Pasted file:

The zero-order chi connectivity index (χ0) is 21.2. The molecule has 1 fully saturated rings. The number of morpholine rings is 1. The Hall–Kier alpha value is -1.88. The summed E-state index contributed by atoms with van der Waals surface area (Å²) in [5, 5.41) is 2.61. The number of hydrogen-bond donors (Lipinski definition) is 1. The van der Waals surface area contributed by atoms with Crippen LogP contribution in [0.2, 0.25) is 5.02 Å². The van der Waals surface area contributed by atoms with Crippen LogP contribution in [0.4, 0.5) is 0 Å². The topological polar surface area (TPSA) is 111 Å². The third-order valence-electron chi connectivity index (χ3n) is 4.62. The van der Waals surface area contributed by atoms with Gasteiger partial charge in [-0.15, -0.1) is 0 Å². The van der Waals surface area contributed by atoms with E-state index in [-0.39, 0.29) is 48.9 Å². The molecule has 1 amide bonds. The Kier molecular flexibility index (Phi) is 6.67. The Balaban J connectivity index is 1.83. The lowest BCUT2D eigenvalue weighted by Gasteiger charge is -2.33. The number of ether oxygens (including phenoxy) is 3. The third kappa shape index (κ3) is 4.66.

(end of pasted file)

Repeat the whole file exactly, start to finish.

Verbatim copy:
The zero-order chi connectivity index (χ0) is 21.2. The molecule has 1 fully saturated rings. The number of morpholine rings is 1. The Hall–Kier alpha value is -1.88. The summed E-state index contributed by atoms with van der Waals surface area (Å²) in [5, 5.41) is 2.61. The number of hydrogen-bond donors (Lipinski definition) is 1. The van der Waals surface area contributed by atoms with Crippen LogP contribution in [0.2, 0.25) is 5.02 Å². The van der Waals surface area contributed by atoms with Crippen LogP contribution in [0.4, 0.5) is 0 Å². The topological polar surface area (TPSA) is 111 Å². The third-order valence-electron chi connectivity index (χ3n) is 4.62. The van der Waals surface area contributed by atoms with Gasteiger partial charge in [-0.15, -0.1) is 0 Å². The van der Waals surface area contributed by atoms with E-state index in [-0.39, 0.29) is 48.9 Å². The molecule has 1 amide bonds. The Kier molecular flexibility index (Phi) is 6.67. The Balaban J connectivity index is 1.83. The lowest BCUT2D eigenvalue weighted by Gasteiger charge is -2.33. The number of ether oxygens (including phenoxy) is 3. The third kappa shape index (κ3) is 4.66.